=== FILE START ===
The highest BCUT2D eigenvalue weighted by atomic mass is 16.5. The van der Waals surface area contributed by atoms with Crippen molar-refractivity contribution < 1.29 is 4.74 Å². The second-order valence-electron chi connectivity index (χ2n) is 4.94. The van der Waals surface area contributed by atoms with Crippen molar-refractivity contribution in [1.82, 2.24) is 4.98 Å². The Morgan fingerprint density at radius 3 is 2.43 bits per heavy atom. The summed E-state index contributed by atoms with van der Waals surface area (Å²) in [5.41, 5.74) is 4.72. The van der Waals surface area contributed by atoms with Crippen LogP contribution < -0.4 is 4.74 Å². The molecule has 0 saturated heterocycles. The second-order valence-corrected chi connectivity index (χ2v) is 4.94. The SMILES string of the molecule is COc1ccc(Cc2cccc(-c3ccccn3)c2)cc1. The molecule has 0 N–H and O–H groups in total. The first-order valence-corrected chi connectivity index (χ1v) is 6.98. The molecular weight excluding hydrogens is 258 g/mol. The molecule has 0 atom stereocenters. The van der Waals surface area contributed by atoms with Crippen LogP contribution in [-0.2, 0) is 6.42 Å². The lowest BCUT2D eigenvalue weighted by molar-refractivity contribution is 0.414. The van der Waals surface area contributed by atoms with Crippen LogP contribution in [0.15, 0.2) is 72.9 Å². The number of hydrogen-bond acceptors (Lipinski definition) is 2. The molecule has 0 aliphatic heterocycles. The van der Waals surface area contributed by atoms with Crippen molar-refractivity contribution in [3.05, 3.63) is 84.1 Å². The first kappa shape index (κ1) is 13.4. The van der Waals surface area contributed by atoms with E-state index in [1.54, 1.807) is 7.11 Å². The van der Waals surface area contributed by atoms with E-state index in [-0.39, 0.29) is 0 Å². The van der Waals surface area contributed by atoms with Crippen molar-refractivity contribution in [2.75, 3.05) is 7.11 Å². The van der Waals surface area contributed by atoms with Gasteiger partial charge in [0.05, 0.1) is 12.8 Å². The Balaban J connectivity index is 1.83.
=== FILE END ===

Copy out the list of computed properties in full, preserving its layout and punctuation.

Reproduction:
The highest BCUT2D eigenvalue weighted by atomic mass is 16.5. The van der Waals surface area contributed by atoms with Crippen molar-refractivity contribution < 1.29 is 4.74 Å². The second-order valence-electron chi connectivity index (χ2n) is 4.94. The van der Waals surface area contributed by atoms with Crippen molar-refractivity contribution in [1.82, 2.24) is 4.98 Å². The Morgan fingerprint density at radius 3 is 2.43 bits per heavy atom. The summed E-state index contributed by atoms with van der Waals surface area (Å²) in [5.41, 5.74) is 4.72. The van der Waals surface area contributed by atoms with Crippen LogP contribution < -0.4 is 4.74 Å². The molecule has 0 saturated heterocycles. The second-order valence-corrected chi connectivity index (χ2v) is 4.94. The SMILES string of the molecule is COc1ccc(Cc2cccc(-c3ccccn3)c2)cc1. The molecule has 0 N–H and O–H groups in total. The first-order valence-corrected chi connectivity index (χ1v) is 6.98. The molecular weight excluding hydrogens is 258 g/mol. The molecule has 0 atom stereocenters. The van der Waals surface area contributed by atoms with Crippen LogP contribution in [-0.2, 0) is 6.42 Å². The lowest BCUT2D eigenvalue weighted by molar-refractivity contribution is 0.414. The van der Waals surface area contributed by atoms with Crippen LogP contribution in [0.15, 0.2) is 72.9 Å². The number of hydrogen-bond acceptors (Lipinski definition) is 2. The molecule has 0 aliphatic heterocycles. The van der Waals surface area contributed by atoms with Crippen molar-refractivity contribution in [3.05, 3.63) is 84.1 Å². The first kappa shape index (κ1) is 13.4. The van der Waals surface area contributed by atoms with E-state index in [1.54, 1.807) is 7.11 Å². The van der Waals surface area contributed by atoms with E-state index in [-0.39, 0.29) is 0 Å². The van der Waals surface area contributed by atoms with Crippen molar-refractivity contribution in [2.75, 3.05) is 7.11 Å². The van der Waals surface area contributed by atoms with Gasteiger partial charge in [0.05, 0.1) is 12.8 Å². The Balaban J connectivity index is 1.83.